Hello from Lichfield, Staffs

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Hello from Lichfield, Staffs

Post by TinaB » Mon 21 Jul, 2014 6:38 am

Hello everyone. I hope you had a good weekend and weren't flooded! :D

I am just setting up a business and wondered if I could seek some help from your collective brains?

What pricing software would you recommend?

What markup would you recommend as average, or what criteria do you use for setting your prices? The pricing is the one thing I am struggling with and I want to try to get it as right as possible from the off :?

If anyone could give me some guidance I would be eternally grateful!

Many thanks and take care,



Re: Hello from Lichfield, Staffs

Post by Roboframer » Mon 21 Jul, 2014 8:39 am

Welcome to The Forum, Tina.

Here's some great pricing info from an old thread - well worth bookmarking.

This is one of those never-ending questions . . . . .

I hope that my explanation of how I work out prices might help you price your frame hamishfour, but it may also provoke some responses from colleagues who have different opinions, and perhaps know better . . . . .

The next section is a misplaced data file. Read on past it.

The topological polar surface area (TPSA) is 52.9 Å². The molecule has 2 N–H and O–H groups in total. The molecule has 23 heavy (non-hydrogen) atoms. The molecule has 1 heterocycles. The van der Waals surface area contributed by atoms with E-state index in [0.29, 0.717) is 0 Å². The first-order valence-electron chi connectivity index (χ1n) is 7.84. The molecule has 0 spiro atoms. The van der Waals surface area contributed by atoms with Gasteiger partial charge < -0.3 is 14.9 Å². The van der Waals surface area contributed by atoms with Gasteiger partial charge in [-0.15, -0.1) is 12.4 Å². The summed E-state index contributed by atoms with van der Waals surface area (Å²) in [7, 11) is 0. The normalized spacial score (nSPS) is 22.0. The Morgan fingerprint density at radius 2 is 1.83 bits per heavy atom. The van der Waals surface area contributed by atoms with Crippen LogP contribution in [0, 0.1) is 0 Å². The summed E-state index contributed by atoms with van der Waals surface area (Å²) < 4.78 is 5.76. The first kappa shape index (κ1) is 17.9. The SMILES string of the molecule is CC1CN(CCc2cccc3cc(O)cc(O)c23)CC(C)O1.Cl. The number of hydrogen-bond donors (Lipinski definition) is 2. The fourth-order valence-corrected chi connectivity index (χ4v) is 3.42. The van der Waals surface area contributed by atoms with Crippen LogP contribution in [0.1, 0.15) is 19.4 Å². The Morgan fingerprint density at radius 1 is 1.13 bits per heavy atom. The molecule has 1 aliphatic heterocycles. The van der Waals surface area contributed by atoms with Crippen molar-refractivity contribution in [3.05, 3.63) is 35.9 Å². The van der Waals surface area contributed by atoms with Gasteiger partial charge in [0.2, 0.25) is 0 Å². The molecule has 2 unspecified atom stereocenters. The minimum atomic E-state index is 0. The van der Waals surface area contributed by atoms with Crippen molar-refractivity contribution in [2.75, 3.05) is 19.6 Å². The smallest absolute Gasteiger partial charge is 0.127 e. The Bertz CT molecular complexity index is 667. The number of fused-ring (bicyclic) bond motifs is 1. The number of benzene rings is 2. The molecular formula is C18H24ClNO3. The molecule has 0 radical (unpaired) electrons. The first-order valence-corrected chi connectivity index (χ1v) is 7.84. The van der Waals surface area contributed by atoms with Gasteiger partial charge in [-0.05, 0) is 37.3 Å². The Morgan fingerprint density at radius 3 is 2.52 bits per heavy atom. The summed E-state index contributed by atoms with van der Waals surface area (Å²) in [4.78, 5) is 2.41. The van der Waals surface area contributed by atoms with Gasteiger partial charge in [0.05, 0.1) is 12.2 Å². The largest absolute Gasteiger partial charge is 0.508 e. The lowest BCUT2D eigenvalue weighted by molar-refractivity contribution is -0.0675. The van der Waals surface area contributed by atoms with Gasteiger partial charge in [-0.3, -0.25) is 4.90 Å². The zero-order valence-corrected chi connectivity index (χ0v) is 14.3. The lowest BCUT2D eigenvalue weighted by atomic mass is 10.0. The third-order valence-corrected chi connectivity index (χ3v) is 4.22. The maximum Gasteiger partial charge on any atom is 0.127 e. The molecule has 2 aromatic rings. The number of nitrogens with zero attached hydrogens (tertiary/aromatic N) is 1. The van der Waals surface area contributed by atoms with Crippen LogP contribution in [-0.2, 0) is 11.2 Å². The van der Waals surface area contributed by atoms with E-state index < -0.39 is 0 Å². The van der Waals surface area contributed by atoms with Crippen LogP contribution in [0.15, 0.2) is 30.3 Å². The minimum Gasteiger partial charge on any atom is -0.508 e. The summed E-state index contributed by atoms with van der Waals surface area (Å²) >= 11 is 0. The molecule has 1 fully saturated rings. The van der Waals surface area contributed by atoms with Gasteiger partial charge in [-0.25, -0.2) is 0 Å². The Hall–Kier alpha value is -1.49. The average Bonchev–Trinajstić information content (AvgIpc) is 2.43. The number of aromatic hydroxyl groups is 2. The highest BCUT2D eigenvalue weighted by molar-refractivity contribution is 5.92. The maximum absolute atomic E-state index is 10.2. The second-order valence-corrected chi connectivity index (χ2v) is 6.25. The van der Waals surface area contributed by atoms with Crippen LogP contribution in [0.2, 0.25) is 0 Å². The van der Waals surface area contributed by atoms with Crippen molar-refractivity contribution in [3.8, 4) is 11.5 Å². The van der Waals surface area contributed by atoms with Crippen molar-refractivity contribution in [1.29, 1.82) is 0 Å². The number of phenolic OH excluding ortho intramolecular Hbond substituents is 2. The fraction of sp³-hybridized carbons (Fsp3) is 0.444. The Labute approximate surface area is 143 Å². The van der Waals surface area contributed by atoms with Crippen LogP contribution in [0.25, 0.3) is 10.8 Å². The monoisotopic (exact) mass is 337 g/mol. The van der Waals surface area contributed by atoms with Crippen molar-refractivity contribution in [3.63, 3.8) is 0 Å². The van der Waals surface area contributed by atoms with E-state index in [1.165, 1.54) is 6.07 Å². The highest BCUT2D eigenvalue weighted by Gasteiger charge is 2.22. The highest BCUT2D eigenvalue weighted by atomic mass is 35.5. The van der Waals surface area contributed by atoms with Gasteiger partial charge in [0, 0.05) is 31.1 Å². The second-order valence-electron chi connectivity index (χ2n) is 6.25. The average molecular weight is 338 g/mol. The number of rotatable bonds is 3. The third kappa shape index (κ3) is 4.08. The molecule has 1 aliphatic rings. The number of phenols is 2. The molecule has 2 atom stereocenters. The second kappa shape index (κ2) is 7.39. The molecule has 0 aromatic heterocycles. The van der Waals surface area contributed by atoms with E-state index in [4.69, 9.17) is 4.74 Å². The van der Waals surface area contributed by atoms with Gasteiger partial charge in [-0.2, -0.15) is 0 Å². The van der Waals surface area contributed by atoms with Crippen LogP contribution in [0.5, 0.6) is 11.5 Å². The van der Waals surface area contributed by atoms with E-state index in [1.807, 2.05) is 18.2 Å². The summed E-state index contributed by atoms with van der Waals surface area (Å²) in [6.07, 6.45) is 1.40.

Sorry it’s a bit long, but its an important subject.

Under-pricing is rife in the UK picture framing market, so I suggest that you DO NOT look at what other people charge, and undercut. You will just end up earning even less than they do, and believe me, your customers won’t thank you for it – if you are too cheap, they will just assume you are no good!

The real answer is to look at the true costs associated with you undertaking the job, and earning a living. Spend a couple of hours working out the true financial make-up of your particular business, and then you will know that you are charging the right price to get you where you want to be.

There are 3 broad components to my pricing model.

Cost of materials
Resources employed (time)

Cost of Materials
This should include the actual cost of the moulding, glass, boards, etc, and an allowance for the pins, glue, wedges, tape etc.